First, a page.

Just a couple of weeks ago, EDT of Turin published a new Lonely Planet guidebook dedicated to the Dolomites, which is organised according to the nine Systems which make up the UNESCO World Heritage Site. It is a user-friendly and up-to-date tool for visitors to the Dolomites. But the feeling of wonder experienced by those who conquer these peaks and explore these valleys has always been joined by the more practical but no less amazed reaction of its inhabitants. How could we forget Amelia Edwards and her “Untrodden Peaks and Unfrequented Valleys”, published by Longman’s, Green and Co. in 1873, a year after the author’s summer adventure in the Dolomites, which was translated (Cime inviolate e valli sconosciute – vagabondaggi di mezza estate tra le Dolomiti – 1872), published and reprinted over the years by Nuovi Sentieri Editore.



This, for instance, was Amelia’s reaction to Civetta the very first time she caught sight of it:

“The grand façade of the Civetta – a sheer, magnificent wall of upright precipice, seamed from crown to foot with thousands of vertical fissures, and rising in a mighty arch towards the centre-faces to the north-west, looking directly up to the Cordevole towards Caprile, and filling in the end of the valley as a great organ-front fills in the end of a Cathedral aisle. Towards evening it takes all the glow of the sunset. In the morning, while the sun is yet low in the east, it shows through a veil of soft blue shade, vague and unreal as a dream. It was thus I first saw it”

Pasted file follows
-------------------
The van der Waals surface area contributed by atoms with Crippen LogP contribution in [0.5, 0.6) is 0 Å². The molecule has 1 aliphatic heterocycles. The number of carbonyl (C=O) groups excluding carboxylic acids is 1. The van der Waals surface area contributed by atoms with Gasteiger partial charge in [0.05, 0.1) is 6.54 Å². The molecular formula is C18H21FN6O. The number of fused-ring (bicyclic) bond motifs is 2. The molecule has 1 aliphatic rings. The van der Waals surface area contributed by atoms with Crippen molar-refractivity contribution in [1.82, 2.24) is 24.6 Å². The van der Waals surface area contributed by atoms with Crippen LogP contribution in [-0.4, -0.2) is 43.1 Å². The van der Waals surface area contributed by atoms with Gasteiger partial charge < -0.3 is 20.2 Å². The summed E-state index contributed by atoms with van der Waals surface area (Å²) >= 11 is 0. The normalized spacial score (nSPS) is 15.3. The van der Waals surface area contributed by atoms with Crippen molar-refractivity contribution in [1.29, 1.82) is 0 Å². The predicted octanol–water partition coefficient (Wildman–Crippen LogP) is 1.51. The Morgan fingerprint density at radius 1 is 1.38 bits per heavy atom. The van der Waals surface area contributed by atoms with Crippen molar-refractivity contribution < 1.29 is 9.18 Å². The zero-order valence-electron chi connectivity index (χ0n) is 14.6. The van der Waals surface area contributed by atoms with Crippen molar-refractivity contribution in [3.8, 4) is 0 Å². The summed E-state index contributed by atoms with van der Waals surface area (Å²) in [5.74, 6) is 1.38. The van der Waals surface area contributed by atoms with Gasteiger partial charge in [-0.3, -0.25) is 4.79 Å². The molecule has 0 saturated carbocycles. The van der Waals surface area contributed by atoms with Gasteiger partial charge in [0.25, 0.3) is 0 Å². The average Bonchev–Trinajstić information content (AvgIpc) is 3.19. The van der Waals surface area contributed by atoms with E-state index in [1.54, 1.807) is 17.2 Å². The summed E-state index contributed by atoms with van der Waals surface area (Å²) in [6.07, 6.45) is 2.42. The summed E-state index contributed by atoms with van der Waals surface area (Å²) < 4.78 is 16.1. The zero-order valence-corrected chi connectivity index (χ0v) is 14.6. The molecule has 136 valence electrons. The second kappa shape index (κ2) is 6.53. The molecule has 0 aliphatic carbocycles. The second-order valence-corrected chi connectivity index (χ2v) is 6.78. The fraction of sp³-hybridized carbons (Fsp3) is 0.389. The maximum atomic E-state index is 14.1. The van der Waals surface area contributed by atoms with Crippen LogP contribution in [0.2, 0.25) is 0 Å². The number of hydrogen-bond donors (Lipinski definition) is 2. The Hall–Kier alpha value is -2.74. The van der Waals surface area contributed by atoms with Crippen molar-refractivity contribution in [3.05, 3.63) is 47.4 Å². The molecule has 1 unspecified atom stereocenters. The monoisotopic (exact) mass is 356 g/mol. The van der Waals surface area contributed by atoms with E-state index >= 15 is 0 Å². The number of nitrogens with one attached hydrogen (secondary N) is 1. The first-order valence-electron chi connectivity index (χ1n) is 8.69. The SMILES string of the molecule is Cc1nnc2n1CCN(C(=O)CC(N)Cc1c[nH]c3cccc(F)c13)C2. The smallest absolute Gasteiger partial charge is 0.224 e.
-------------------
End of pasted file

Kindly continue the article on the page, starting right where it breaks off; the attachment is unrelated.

And this is exactly how it is still seen by all those who are lucky enough to live in its presence. Because you never tire of such beauty.



Cortina, Pieve di Cadore, Auronzo, Livinallongo, Alleghe, Caprile, Zoldo, Agordo, Primiero, Predazzo, Val di Fassa, Val Gardena, Bolzano… the list of places Amelia Edwards visited 146 years ago is endless. And today it is possible to retrace her steps, like Alan and Susan Boyle who, not content with merely reliving her experience through her very realistic written account, are currently collecting all the information they need to create a real Alta Via trail that has been given her name (some stages and variants are already available on the website The trail stretches 400 km, with an altitude difference of 33,000 metres, climbing and descending in 30 stages so walkers can relive the same emotions and contemplate, albeit with different eyes, the same wonders of the Dolomites that Amelia Edwards described.